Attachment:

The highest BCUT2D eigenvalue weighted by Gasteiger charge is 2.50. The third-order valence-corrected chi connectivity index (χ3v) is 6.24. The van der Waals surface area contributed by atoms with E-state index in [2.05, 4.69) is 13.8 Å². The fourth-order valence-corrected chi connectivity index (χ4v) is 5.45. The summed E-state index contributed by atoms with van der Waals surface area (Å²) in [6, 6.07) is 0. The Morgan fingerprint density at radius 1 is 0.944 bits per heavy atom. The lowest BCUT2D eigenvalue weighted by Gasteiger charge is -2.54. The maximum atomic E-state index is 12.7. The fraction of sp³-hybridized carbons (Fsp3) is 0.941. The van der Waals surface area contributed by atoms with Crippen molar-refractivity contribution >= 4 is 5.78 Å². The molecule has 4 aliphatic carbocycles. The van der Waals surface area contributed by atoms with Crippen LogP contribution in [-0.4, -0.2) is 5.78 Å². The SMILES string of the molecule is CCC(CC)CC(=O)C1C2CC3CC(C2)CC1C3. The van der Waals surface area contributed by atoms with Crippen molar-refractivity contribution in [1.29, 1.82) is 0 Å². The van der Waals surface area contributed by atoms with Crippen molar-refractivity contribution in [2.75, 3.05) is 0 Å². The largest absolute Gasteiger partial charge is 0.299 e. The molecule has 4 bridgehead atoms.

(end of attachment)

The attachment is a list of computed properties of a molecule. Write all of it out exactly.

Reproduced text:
The highest BCUT2D eigenvalue weighted by Gasteiger charge is 2.50. The third-order valence-corrected chi connectivity index (χ3v) is 6.24. The van der Waals surface area contributed by atoms with E-state index in [2.05, 4.69) is 13.8 Å². The fourth-order valence-corrected chi connectivity index (χ4v) is 5.45. The summed E-state index contributed by atoms with van der Waals surface area (Å²) in [6, 6.07) is 0. The Morgan fingerprint density at radius 1 is 0.944 bits per heavy atom. The lowest BCUT2D eigenvalue weighted by Gasteiger charge is -2.54. The maximum atomic E-state index is 12.7. The fraction of sp³-hybridized carbons (Fsp3) is 0.941. The van der Waals surface area contributed by atoms with Crippen molar-refractivity contribution >= 4 is 5.78 Å². The molecule has 4 aliphatic carbocycles. The van der Waals surface area contributed by atoms with Crippen LogP contribution in [-0.4, -0.2) is 5.78 Å². The SMILES string of the molecule is CCC(CC)CC(=O)C1C2CC3CC(C2)CC1C3. The van der Waals surface area contributed by atoms with Crippen molar-refractivity contribution in [1.29, 1.82) is 0 Å². The van der Waals surface area contributed by atoms with Crippen molar-refractivity contribution in [2.75, 3.05) is 0 Å². The largest absolute Gasteiger partial charge is 0.299 e. The molecule has 4 bridgehead atoms.